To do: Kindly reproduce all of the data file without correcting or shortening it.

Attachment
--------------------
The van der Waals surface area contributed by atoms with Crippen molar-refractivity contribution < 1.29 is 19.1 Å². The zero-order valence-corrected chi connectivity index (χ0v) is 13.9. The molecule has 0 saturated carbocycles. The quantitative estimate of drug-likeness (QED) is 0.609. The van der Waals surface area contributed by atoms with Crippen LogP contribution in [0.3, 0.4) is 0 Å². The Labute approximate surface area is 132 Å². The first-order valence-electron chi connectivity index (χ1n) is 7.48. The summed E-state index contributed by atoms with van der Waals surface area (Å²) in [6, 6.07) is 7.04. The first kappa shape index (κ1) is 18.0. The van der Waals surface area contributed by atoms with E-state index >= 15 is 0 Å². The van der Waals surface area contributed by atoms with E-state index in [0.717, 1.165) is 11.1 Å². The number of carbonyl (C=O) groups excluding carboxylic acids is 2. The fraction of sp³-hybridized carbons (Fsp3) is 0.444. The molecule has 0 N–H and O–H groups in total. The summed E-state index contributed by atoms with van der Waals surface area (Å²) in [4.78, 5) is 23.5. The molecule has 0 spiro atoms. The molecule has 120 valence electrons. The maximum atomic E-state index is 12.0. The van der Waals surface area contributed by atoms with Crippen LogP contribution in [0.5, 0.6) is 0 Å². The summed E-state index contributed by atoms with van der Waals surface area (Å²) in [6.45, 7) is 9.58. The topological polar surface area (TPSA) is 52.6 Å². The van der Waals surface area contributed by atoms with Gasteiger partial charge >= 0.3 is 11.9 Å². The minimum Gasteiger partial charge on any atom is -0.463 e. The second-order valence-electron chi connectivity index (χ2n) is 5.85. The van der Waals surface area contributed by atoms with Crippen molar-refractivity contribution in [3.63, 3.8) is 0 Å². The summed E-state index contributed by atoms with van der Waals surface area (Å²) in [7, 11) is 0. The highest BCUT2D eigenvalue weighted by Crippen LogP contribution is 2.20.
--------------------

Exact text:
The van der Waals surface area contributed by atoms with Crippen molar-refractivity contribution < 1.29 is 19.1 Å². The zero-order valence-corrected chi connectivity index (χ0v) is 13.9. The molecule has 0 saturated carbocycles. The quantitative estimate of drug-likeness (QED) is 0.609. The van der Waals surface area contributed by atoms with Crippen LogP contribution in [0.3, 0.4) is 0 Å². The Labute approximate surface area is 132 Å². The first-order valence-electron chi connectivity index (χ1n) is 7.48. The summed E-state index contributed by atoms with van der Waals surface area (Å²) in [6, 6.07) is 7.04. The first kappa shape index (κ1) is 18.0. The van der Waals surface area contributed by atoms with E-state index >= 15 is 0 Å². The van der Waals surface area contributed by atoms with E-state index in [0.717, 1.165) is 11.1 Å². The number of carbonyl (C=O) groups excluding carboxylic acids is 2. The fraction of sp³-hybridized carbons (Fsp3) is 0.444. The molecule has 0 N–H and O–H groups in total. The summed E-state index contributed by atoms with van der Waals surface area (Å²) in [4.78, 5) is 23.5. The molecule has 0 spiro atoms. The molecule has 120 valence electrons. The maximum atomic E-state index is 12.0. The van der Waals surface area contributed by atoms with Crippen LogP contribution in [0.5, 0.6) is 0 Å². The summed E-state index contributed by atoms with van der Waals surface area (Å²) in [6.45, 7) is 9.58. The topological polar surface area (TPSA) is 52.6 Å². The van der Waals surface area contributed by atoms with Gasteiger partial charge >= 0.3 is 11.9 Å². The minimum Gasteiger partial charge on any atom is -0.463 e. The second-order valence-electron chi connectivity index (χ2n) is 5.85. The van der Waals surface area contributed by atoms with Crippen molar-refractivity contribution in [3.63, 3.8) is 0 Å². The summed E-state index contributed by atoms with van der Waals surface area (Å²) in [7, 11) is 0. The highest BCUT2D eigenvalue weighted by Crippen LogP contribution is 2.20.